Saturday, June 1, 2013

What Else Can I Say? Everyone Is Gay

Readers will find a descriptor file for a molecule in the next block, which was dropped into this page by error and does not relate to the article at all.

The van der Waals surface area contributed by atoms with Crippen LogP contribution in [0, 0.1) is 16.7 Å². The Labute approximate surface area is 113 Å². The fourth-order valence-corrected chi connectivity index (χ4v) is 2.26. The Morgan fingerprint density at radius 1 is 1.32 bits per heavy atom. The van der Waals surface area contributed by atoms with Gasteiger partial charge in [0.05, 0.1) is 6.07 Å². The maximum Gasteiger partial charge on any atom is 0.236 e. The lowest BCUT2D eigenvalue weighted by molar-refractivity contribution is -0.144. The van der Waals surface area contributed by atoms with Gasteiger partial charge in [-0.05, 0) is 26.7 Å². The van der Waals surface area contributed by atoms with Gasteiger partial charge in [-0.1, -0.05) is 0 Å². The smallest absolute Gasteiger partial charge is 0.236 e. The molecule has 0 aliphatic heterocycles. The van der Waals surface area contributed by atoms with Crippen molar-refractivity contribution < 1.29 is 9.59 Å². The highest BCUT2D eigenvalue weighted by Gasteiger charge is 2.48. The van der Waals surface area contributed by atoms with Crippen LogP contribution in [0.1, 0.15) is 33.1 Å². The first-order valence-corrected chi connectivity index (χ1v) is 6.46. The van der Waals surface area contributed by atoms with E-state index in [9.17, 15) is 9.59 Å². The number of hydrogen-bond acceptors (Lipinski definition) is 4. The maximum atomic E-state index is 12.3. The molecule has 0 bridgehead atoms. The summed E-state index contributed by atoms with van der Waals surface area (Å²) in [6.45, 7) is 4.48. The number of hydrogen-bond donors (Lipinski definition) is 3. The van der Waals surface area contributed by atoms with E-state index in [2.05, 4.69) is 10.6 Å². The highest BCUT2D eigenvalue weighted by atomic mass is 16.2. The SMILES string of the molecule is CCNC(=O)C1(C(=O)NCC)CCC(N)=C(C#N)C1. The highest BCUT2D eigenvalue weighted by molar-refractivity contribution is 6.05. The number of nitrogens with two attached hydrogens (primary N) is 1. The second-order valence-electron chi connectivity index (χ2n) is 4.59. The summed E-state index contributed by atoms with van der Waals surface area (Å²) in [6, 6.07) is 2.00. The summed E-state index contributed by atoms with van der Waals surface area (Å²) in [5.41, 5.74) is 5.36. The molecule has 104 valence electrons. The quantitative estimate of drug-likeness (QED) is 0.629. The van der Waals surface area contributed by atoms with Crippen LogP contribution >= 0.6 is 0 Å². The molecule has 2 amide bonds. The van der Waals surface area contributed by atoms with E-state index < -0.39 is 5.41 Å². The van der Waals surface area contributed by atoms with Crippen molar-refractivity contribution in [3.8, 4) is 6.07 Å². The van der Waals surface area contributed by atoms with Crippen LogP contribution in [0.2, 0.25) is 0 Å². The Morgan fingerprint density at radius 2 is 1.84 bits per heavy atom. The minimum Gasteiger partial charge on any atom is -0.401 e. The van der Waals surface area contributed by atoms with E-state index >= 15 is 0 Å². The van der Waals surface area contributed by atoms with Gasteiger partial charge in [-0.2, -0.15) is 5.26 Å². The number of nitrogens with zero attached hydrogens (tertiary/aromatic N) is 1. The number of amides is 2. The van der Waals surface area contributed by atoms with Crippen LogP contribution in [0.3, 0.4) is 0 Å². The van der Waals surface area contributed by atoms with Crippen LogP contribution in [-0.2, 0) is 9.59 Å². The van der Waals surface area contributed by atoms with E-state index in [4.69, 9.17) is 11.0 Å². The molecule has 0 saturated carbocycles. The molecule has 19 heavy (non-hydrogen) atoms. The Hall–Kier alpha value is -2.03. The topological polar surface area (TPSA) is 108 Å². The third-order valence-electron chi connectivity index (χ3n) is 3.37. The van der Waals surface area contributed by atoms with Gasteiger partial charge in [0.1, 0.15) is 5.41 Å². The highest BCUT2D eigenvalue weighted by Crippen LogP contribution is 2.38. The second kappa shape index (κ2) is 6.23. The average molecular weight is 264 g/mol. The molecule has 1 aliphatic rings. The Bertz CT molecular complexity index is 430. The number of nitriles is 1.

Behind the Candelabra is a kitschy/kinky title for a movie that doesn't really tolerate kitschiness (it exonerates it), and while the Steven-Soderbergh-directed opus does dance lovingly around kink it is more a homage to the mundane pleasures nestled within an opulent cluster of feelings and possessions than a salacious bio-pic.  It's a Faberge-egg tribute, with a plot driven by a tried and true Lifetime movie arc:  rich old man takes on a young lover and then gets tired of that lover and moves on and then on his deathbed confesses his love.  Michael Douglas portrays Lee with an offhand sweetness and assurance that does not mock the great showman's mannerisms but somehow ennobles them, giving us a Liberace that lives and breathes and can say shit like "I just love to shop," without assigning him to a one-note stereotype.  It is very clear in this movie that Liberace assigned himself to whatever type he felt comfortable being, and this type comes off as a piss-elegant meditation on luxury and perseverance:  he was the hardest working queen in show business.  That "hardest-working" part seems to have fueled his appetites for a lot of things, including sex and palaces and hot-tubs and diamond rings.  Matt Damon plays Scott Thorson, Lee's conquest at the beginning of the flick, with a sort of understated angst and joy that seems to have been borrowed from Mark Wahlberg's performance in Boogie Nights; in fact his Thorson is a tribute to that movie's deadpan kindness and innocent depravity.  Damon ages from 18 to late 20s in the movie, and that process is so believable it's kind of magical, transporting you past the transgression inherent in Liberace's seduction of Thorson and more into the realm of how relationships work.  All the way through Candelabra you're hypnotized by a sort of longing to go back to those days when Liberace could seduce both old ladies in Las Vegas auditoriums and young men with long blonde hair and sweey glassy eyes, without anybody wanting to notice or care.  Sonderbergh has built a visual villanelle of a movie, overly mannered and lyrical, and also completely free of cynicism.  By the end, when Thorson envisions Lee's funeral as his final and gorgeous curtain call, you realize how much judgment people apply to pop-culture and how hard it truly is to actually see things as they really are.